The American Civil Liberties Union of Idaho says it will not challenge a northern Idaho wedding chapel's refusal to conduct gay marriages because the chapel falls under a religious exemption. Interim Executive Director Leo Morales said in a news conference Thursday that the Hitching Post became a religious corporation in Idaho nearly a month ago. Morales says the ACLU believes that under that exemption, the chapel does not have to comply with the city of Coeur d'Alene's ordinance banning discrimination based on sexual orientation because the chapel only provides religious services/Betsy Russell, Eye on Boise. More here.
Question: Does this mean this hubbub is finished but for some lingering shouting?
Top Comment of the Day: Fort Boise (RE: Huckleberries interviews A.J. Balukoff) — “The only thing wrong with being a liberal is that narrow-minded political hacks have done such a great job of demonizing the label. Take your pick of which of 150 achievements of liberalism that your're not in favor of, from the 40-hour work week to modern civilization. It's been such a smashing success, in fact, that self-serving plutocrats have been able to convince people to vote against their own self-interest, baiting the hook with lower taxes and let the devil take the hindmost who doesn't recognize how we built all that we have and enjoy.”
Most Commented Stories: A word of advice (34 comments), and: Burials become impractical (23 comments), and: I didn't get the memo (23 comments), and: Huckleberries interviews A.J. Balukoff (20 comments), and: New room at the cemetery (17 comments).
Time 2 Vote …
Facts: Japanese film director Takashi Yamazaki, right, and actors, from left, Eri Fukatsu, Shota Sometani and Ai Hashimoto, pose for photo with the parasitic character Migi, left, in their latest film “Parasyte” in Tokyo today. You write the cutline. (AP Photo/Koji Sasahara)
Tuesday Winner — SLFisher, with 4 likes: “Romantic honeymoon in Sierra Leone! New lower prices!” You can see Wednesday Photo and all Cutline Contest entries here.
Holli Woodings' campaign for Secretary of State has come up with a survey inviting people to rank “The Denney Bottom 10” missteps of her opponent and his time in the Idaho Legislature. Not a bad idea to highlight the lowlights, but I found the forced ranking difficult. There are so many bad acts to choose from! One of them, at least was easy to sort out: “[becoming] Idaho’s first ousted House Speaker in three decades” was more of a positive step—by Denney's peers—than a misstep by him. Let's select out the top class of disqualifiers instead/Fort Boise. Check out Fort Boise's attempt at a Denney Bottom 10 here.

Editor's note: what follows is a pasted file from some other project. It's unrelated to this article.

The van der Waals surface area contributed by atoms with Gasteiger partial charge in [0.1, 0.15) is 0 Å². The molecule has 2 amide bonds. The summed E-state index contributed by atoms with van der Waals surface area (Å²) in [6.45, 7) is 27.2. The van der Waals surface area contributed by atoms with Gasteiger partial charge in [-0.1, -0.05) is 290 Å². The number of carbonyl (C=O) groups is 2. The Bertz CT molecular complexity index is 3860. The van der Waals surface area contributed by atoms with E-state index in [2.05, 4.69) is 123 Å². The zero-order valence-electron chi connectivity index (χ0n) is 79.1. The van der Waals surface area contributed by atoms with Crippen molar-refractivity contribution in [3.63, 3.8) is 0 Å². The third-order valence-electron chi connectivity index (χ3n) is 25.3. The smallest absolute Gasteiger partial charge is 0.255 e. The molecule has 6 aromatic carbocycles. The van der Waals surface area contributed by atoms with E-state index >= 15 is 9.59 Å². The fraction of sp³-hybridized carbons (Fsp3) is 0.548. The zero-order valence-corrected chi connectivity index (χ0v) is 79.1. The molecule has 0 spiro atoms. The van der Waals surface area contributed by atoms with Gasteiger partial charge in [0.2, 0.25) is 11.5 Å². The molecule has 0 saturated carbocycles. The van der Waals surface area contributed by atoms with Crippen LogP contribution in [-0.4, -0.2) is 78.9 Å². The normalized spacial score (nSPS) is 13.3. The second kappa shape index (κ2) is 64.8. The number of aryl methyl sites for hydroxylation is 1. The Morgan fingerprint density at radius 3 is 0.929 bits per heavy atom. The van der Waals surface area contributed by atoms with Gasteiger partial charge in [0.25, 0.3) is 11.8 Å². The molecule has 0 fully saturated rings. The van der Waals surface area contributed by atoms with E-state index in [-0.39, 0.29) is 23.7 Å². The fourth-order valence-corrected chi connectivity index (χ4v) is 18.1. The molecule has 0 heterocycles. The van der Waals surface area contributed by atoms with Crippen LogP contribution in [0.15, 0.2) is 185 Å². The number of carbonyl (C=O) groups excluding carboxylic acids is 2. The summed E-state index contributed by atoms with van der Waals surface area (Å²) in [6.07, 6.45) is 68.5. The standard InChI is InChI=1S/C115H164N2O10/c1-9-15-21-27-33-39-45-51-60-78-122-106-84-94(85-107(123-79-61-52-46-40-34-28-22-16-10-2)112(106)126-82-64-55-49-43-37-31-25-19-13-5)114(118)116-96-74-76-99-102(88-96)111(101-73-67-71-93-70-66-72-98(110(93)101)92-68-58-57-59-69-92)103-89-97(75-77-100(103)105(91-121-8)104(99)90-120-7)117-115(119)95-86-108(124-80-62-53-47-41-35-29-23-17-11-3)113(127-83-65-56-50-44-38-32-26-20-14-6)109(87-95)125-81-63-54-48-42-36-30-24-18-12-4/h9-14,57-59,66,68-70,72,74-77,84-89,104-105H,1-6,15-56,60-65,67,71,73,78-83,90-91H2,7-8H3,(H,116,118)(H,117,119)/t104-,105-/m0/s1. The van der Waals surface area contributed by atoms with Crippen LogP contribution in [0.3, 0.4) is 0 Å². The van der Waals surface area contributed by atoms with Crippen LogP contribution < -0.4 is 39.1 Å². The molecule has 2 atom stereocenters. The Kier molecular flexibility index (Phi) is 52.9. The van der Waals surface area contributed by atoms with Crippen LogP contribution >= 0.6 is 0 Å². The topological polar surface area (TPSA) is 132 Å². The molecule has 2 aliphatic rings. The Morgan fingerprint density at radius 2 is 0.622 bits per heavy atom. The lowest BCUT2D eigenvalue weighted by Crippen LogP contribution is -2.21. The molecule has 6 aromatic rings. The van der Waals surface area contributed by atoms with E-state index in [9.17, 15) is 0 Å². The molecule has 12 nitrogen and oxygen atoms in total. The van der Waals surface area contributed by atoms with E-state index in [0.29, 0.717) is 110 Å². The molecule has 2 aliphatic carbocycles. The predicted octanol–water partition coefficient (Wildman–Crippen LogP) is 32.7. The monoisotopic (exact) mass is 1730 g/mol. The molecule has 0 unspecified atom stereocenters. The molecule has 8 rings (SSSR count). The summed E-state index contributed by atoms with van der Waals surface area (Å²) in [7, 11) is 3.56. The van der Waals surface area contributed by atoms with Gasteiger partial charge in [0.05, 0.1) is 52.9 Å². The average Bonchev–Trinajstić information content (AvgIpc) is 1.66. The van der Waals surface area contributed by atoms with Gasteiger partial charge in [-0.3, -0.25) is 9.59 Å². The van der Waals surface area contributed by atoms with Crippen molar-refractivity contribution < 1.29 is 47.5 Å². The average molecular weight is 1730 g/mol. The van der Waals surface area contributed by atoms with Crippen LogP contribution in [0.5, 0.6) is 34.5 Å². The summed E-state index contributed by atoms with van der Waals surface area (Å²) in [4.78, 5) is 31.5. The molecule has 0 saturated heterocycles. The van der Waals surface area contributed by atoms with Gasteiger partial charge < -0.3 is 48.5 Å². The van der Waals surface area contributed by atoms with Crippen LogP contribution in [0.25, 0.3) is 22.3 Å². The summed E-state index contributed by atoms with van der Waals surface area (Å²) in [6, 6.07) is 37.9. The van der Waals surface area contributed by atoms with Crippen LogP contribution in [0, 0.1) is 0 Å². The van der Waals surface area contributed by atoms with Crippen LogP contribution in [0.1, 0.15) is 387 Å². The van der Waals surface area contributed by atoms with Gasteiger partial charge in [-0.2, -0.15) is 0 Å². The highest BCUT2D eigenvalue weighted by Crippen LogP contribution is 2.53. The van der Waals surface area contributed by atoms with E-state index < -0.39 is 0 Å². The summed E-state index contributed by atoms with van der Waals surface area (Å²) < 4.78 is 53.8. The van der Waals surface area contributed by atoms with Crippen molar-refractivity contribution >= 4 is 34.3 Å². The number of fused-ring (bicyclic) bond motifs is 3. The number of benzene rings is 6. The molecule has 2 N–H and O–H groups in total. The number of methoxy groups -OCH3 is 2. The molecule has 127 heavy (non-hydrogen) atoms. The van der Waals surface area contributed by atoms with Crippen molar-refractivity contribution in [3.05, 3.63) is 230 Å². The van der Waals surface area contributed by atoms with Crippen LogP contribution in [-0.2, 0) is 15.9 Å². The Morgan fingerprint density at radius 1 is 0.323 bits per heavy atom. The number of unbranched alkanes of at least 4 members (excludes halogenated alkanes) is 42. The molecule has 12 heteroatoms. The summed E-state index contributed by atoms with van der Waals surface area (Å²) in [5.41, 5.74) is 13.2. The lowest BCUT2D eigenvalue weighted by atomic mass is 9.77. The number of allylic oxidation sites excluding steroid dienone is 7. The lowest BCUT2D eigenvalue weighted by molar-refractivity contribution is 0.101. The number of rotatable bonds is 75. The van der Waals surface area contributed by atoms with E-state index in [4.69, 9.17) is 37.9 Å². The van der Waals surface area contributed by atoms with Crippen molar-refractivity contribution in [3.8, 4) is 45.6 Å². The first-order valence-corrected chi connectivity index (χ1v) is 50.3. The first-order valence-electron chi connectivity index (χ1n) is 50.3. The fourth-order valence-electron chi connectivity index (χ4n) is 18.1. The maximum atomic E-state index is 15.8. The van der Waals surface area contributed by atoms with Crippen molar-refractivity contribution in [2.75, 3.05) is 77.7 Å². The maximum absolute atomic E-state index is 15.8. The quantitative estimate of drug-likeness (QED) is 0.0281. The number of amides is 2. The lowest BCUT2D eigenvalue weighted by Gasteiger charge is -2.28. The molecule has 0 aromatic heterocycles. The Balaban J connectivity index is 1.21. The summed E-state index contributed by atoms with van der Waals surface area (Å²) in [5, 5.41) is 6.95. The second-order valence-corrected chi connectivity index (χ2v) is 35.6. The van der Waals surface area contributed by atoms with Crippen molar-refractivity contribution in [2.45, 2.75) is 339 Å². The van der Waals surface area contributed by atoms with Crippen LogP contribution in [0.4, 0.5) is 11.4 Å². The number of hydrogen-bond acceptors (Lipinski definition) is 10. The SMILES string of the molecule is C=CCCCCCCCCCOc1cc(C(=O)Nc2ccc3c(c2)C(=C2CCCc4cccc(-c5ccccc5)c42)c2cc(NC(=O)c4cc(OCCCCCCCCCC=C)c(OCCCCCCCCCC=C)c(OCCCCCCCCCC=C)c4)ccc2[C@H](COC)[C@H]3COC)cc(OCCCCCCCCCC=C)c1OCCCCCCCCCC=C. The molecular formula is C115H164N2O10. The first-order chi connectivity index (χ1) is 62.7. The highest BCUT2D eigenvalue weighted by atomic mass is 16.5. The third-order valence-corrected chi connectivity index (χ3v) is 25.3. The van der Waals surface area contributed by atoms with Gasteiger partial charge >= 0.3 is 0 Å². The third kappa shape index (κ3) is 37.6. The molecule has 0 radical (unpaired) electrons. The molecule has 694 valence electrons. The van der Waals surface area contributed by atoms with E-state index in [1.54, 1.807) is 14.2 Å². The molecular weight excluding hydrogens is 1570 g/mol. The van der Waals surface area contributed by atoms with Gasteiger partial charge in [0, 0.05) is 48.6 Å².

Question: Is there anything missing on Fort Boise's list?
Former legislator Bert Marley, the Democratic candidate for lieutenant governor, responds to a question from the audience during an education forum at the old Harding School Wednesday night. Marley is running on the ticket with gubernatorial candidate A.J. Balukoff, with arms folded to the left. (Photo: Duane Rasmussen)
HucksOnline numbers (for Wednesday, Oct. 22): 7901 page-views/4915 unique views
At the Wallace Street Journal, chief ranter David Bond, a second-generation Republican, tells why he's voting straight-ticket Democrat this year in Idaho elections, beginning:
“Being a second-generation Republican – Dad served the 6th District of Washington State as an “R” in the House for many terms, and was deemed a “troglodyte” by that state's (also Republican) governor for his obstinance over raising taxes and his opposition to motorcycle helmet laws (“If the fools want to kill themselves, why is that our business?”) — this is a tough thing to say: We are pulling a straight Democrat lever come next month's county and state elections. Apologies to Butch and Lori Otter, who we respect and admire: If we thought our vote would matter we would throw it Butch's way. But the reality is that loonies are running the asylum, and it's time to kick the (expletive deleted) out. Never in Idaho politics has extremism so suffused Idaho's governance.” Full rant here.
Question: Can you be an Idaho Republican and vote straight-ticket Democrat?